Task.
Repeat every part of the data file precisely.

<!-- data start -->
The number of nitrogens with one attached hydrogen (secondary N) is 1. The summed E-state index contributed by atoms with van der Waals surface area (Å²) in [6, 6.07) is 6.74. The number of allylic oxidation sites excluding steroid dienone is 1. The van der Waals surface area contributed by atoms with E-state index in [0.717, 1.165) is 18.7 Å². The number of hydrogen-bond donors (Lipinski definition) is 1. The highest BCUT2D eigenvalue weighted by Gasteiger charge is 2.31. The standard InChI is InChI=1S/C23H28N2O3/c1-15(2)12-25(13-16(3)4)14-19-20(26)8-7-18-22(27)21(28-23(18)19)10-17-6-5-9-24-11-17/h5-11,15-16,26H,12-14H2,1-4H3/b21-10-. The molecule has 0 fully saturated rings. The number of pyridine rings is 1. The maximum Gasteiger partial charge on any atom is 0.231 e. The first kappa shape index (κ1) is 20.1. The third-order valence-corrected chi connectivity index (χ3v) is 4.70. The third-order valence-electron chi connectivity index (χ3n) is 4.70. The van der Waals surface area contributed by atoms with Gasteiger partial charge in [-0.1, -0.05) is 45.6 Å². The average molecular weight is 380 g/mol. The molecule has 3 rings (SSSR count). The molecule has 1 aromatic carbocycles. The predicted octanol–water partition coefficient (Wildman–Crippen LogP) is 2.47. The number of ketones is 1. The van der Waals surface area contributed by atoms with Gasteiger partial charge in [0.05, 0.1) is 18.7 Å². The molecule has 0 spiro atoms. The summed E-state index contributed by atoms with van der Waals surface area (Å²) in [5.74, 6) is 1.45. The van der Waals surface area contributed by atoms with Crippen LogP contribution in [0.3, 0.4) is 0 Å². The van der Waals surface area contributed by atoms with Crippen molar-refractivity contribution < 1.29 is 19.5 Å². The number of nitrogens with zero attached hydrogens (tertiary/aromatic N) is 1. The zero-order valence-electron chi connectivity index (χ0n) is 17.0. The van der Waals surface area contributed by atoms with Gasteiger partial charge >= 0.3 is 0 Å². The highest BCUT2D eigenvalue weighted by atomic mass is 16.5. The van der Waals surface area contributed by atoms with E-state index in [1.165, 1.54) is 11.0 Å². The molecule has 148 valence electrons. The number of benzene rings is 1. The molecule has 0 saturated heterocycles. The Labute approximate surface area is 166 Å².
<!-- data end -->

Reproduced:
The number of nitrogens with one attached hydrogen (secondary N) is 1. The summed E-state index contributed by atoms with van der Waals surface area (Å²) in [6, 6.07) is 6.74. The number of allylic oxidation sites excluding steroid dienone is 1. The van der Waals surface area contributed by atoms with E-state index in [0.717, 1.165) is 18.7 Å². The number of hydrogen-bond donors (Lipinski definition) is 1. The highest BCUT2D eigenvalue weighted by Gasteiger charge is 2.31. The standard InChI is InChI=1S/C23H28N2O3/c1-15(2)12-25(13-16(3)4)14-19-20(26)8-7-18-22(27)21(28-23(18)19)10-17-6-5-9-24-11-17/h5-11,15-16,26H,12-14H2,1-4H3/b21-10-. The molecule has 0 fully saturated rings. The number of pyridine rings is 1. The maximum Gasteiger partial charge on any atom is 0.231 e. The first kappa shape index (κ1) is 20.1. The third-order valence-corrected chi connectivity index (χ3v) is 4.70. The third-order valence-electron chi connectivity index (χ3n) is 4.70. The van der Waals surface area contributed by atoms with Gasteiger partial charge in [-0.1, -0.05) is 45.6 Å². The average molecular weight is 380 g/mol. The molecule has 3 rings (SSSR count). The molecule has 1 aromatic carbocycles. The predicted octanol–water partition coefficient (Wildman–Crippen LogP) is 2.47. The number of ketones is 1. The van der Waals surface area contributed by atoms with Gasteiger partial charge in [0.05, 0.1) is 18.7 Å². The molecule has 0 spiro atoms. The summed E-state index contributed by atoms with van der Waals surface area (Å²) in [5.74, 6) is 1.45. The van der Waals surface area contributed by atoms with Crippen LogP contribution in [0.3, 0.4) is 0 Å². The van der Waals surface area contributed by atoms with Crippen molar-refractivity contribution < 1.29 is 19.5 Å². The number of nitrogens with zero attached hydrogens (tertiary/aromatic N) is 1. The zero-order valence-electron chi connectivity index (χ0n) is 17.0. The van der Waals surface area contributed by atoms with Gasteiger partial charge >= 0.3 is 0 Å². The highest BCUT2D eigenvalue weighted by atomic mass is 16.5. The van der Waals surface area contributed by atoms with E-state index in [1.165, 1.54) is 11.0 Å². The molecule has 148 valence electrons. The number of benzene rings is 1. The molecule has 0 saturated heterocycles. The Labute approximate surface area is 166 Å².